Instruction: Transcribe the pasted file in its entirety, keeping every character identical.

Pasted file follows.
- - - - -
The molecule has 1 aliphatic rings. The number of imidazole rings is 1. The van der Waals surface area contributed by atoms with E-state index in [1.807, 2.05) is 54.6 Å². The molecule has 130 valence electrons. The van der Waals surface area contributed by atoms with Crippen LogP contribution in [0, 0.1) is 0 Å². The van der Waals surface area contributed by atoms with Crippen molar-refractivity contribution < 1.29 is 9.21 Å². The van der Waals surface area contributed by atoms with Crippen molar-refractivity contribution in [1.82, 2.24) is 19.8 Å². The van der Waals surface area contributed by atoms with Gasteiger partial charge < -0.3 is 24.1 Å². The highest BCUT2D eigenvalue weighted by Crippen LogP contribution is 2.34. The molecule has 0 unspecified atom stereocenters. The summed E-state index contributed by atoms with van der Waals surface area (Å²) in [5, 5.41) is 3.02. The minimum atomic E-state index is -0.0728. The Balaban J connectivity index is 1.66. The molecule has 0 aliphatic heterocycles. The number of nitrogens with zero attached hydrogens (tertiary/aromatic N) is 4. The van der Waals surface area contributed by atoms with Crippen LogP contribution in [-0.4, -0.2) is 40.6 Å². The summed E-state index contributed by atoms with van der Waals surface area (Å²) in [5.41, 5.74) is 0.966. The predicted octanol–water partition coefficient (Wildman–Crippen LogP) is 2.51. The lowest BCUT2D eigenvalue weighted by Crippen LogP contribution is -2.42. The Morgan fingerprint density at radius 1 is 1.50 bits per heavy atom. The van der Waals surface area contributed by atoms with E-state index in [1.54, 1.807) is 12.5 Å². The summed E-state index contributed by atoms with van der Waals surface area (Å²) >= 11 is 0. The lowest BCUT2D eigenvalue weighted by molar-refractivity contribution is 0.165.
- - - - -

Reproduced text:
The molecule has 1 aliphatic rings. The number of imidazole rings is 1. The van der Waals surface area contributed by atoms with E-state index in [1.807, 2.05) is 54.6 Å². The molecule has 130 valence electrons. The van der Waals surface area contributed by atoms with Crippen LogP contribution in [0, 0.1) is 0 Å². The van der Waals surface area contributed by atoms with Crippen molar-refractivity contribution < 1.29 is 9.21 Å². The van der Waals surface area contributed by atoms with Crippen molar-refractivity contribution in [1.82, 2.24) is 19.8 Å². The van der Waals surface area contributed by atoms with Gasteiger partial charge < -0.3 is 24.1 Å². The highest BCUT2D eigenvalue weighted by Crippen LogP contribution is 2.34. The molecule has 0 unspecified atom stereocenters. The summed E-state index contributed by atoms with van der Waals surface area (Å²) in [5, 5.41) is 3.02. The minimum atomic E-state index is -0.0728. The Balaban J connectivity index is 1.66. The molecule has 0 aliphatic heterocycles. The number of nitrogens with zero attached hydrogens (tertiary/aromatic N) is 4. The van der Waals surface area contributed by atoms with Crippen LogP contribution in [-0.4, -0.2) is 40.6 Å². The summed E-state index contributed by atoms with van der Waals surface area (Å²) in [5.41, 5.74) is 0.966. The predicted octanol–water partition coefficient (Wildman–Crippen LogP) is 2.51. The lowest BCUT2D eigenvalue weighted by Crippen LogP contribution is -2.42. The Morgan fingerprint density at radius 1 is 1.50 bits per heavy atom. The van der Waals surface area contributed by atoms with E-state index in [1.54, 1.807) is 12.5 Å². The summed E-state index contributed by atoms with van der Waals surface area (Å²) >= 11 is 0. The lowest BCUT2D eigenvalue weighted by molar-refractivity contribution is 0.165.